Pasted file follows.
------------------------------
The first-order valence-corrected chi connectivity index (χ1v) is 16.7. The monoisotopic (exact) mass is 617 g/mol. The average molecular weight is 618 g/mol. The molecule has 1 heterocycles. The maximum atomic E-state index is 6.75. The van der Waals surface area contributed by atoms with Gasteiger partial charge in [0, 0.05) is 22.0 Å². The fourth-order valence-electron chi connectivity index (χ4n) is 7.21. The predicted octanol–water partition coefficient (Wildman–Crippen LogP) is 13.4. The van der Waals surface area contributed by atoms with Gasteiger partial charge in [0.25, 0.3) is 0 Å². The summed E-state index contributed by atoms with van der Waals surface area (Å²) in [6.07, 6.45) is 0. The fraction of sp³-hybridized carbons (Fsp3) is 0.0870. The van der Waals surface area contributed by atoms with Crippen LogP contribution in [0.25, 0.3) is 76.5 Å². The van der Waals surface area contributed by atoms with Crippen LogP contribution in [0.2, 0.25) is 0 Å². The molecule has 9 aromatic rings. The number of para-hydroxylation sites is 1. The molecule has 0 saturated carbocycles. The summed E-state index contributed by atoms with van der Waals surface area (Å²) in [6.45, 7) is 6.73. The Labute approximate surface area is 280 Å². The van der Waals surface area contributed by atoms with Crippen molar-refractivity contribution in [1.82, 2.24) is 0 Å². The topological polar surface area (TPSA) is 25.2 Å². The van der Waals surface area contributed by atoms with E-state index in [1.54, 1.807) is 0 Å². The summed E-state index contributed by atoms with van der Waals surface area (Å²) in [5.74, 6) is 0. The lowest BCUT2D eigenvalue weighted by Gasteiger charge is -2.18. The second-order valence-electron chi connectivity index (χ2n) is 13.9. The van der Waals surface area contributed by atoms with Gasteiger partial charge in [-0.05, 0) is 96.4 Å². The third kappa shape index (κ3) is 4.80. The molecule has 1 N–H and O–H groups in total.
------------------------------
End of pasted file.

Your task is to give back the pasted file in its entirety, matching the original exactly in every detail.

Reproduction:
The first-order valence-corrected chi connectivity index (χ1v) is 16.7. The monoisotopic (exact) mass is 617 g/mol. The average molecular weight is 618 g/mol. The molecule has 1 heterocycles. The maximum atomic E-state index is 6.75. The van der Waals surface area contributed by atoms with Gasteiger partial charge in [0, 0.05) is 22.0 Å². The fourth-order valence-electron chi connectivity index (χ4n) is 7.21. The predicted octanol–water partition coefficient (Wildman–Crippen LogP) is 13.4. The van der Waals surface area contributed by atoms with Gasteiger partial charge in [0.25, 0.3) is 0 Å². The summed E-state index contributed by atoms with van der Waals surface area (Å²) in [6.07, 6.45) is 0. The fraction of sp³-hybridized carbons (Fsp3) is 0.0870. The van der Waals surface area contributed by atoms with Crippen LogP contribution in [0.25, 0.3) is 76.5 Å². The van der Waals surface area contributed by atoms with Crippen LogP contribution in [0.2, 0.25) is 0 Å². The molecule has 9 aromatic rings. The number of para-hydroxylation sites is 1. The molecule has 0 saturated carbocycles. The summed E-state index contributed by atoms with van der Waals surface area (Å²) in [6.45, 7) is 6.73. The Labute approximate surface area is 280 Å². The van der Waals surface area contributed by atoms with Crippen molar-refractivity contribution in [1.82, 2.24) is 0 Å². The topological polar surface area (TPSA) is 25.2 Å². The van der Waals surface area contributed by atoms with E-state index in [1.54, 1.807) is 0 Å². The summed E-state index contributed by atoms with van der Waals surface area (Å²) in [5.74, 6) is 0. The lowest BCUT2D eigenvalue weighted by Gasteiger charge is -2.18. The second-order valence-electron chi connectivity index (χ2n) is 13.9. The van der Waals surface area contributed by atoms with Gasteiger partial charge in [-0.05, 0) is 96.4 Å². The third kappa shape index (κ3) is 4.80. The molecule has 1 N–H and O–H groups in total.